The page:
Nonfiction > Lionel Strachey, et al., eds. > The World’s Wit and Humor > Greek, Roman & Oriental
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The World’s Wit and Humor: An Encyclopedia in 15 Volumes.  1906.
Vol. XV: Greek—Roman—Oriental
 
A Fixed Smile
By Catullus (c. 84–c. 54 B.C.)
 
EGNATIUS, spruce owner of superb white teeth,
Smiles sweetly, smiles forever. Is the bench in view,
Where stands the pleader just prepared to rouse our tears,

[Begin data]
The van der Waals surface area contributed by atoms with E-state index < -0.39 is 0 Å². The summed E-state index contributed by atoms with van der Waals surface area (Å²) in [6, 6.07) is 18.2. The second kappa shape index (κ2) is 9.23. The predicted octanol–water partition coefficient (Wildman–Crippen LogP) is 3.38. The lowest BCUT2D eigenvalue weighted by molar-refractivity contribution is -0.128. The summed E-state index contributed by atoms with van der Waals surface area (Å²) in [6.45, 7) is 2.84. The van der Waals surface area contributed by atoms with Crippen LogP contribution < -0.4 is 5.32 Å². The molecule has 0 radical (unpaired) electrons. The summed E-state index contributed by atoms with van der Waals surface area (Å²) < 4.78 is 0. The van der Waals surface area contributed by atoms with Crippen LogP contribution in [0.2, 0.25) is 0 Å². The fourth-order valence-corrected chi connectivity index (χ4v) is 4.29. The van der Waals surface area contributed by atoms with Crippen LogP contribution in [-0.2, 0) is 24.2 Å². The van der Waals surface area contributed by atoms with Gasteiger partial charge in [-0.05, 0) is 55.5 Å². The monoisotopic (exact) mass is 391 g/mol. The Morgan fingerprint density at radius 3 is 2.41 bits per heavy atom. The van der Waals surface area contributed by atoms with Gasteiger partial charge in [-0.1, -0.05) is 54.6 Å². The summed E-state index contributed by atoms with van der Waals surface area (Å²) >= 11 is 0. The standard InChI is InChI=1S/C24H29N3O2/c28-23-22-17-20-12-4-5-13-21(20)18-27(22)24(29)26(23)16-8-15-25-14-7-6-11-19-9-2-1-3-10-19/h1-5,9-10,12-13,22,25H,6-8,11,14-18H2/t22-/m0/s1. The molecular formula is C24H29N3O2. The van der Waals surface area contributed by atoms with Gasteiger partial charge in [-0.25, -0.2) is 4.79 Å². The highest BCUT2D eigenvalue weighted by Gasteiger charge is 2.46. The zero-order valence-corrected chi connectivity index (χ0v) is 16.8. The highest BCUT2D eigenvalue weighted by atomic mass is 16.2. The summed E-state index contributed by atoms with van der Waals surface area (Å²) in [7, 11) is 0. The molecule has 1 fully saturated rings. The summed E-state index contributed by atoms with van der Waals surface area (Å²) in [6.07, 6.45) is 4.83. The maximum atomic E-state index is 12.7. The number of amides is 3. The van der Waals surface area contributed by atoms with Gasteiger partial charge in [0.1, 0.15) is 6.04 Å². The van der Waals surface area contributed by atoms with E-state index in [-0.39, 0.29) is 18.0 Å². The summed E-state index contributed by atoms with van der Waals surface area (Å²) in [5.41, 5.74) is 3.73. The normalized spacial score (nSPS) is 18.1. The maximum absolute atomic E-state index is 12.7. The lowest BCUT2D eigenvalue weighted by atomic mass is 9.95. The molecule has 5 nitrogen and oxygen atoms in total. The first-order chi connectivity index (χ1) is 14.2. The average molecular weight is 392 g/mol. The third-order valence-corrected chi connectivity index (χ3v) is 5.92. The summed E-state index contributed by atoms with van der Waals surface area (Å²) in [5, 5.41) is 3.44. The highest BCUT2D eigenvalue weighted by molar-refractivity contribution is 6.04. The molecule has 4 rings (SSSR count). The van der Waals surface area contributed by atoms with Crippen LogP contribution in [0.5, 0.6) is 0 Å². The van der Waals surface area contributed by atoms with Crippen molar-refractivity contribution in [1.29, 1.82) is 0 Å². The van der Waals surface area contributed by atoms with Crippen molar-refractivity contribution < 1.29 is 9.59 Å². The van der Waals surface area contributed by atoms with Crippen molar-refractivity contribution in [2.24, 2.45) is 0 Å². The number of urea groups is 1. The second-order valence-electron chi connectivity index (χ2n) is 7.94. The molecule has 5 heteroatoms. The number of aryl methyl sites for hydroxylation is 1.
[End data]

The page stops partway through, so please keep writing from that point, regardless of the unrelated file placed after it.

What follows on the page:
Egnatius smiles sweetly. Near the pyre they mourn,
Where weeps a mother o’er the lost, the kind, one son;        5
Egnatius smiles sweetly—what the time, or place,
Or thing soe’er, smiles sweetly. Such a rare complaint
Is his, not handsome, scarce to please the town, say I.
So take a warning for the nonce, my friend; town-bred
Were you, a Sabine hale, a pearly Tiburtine,        10
A frugal Umbrian body, Tuscan, huge of paunch,
A grim Samnian, black of hue, prodigious-tooth’d,
  A Transpadane, my country not to pass untaxed—
  In short, whoever cleanly cares to rinse foul teeth;
Yet sweetly smiling ever I would have you not:        15
For silly laughter, it’s a silly thing indeed.
 
 
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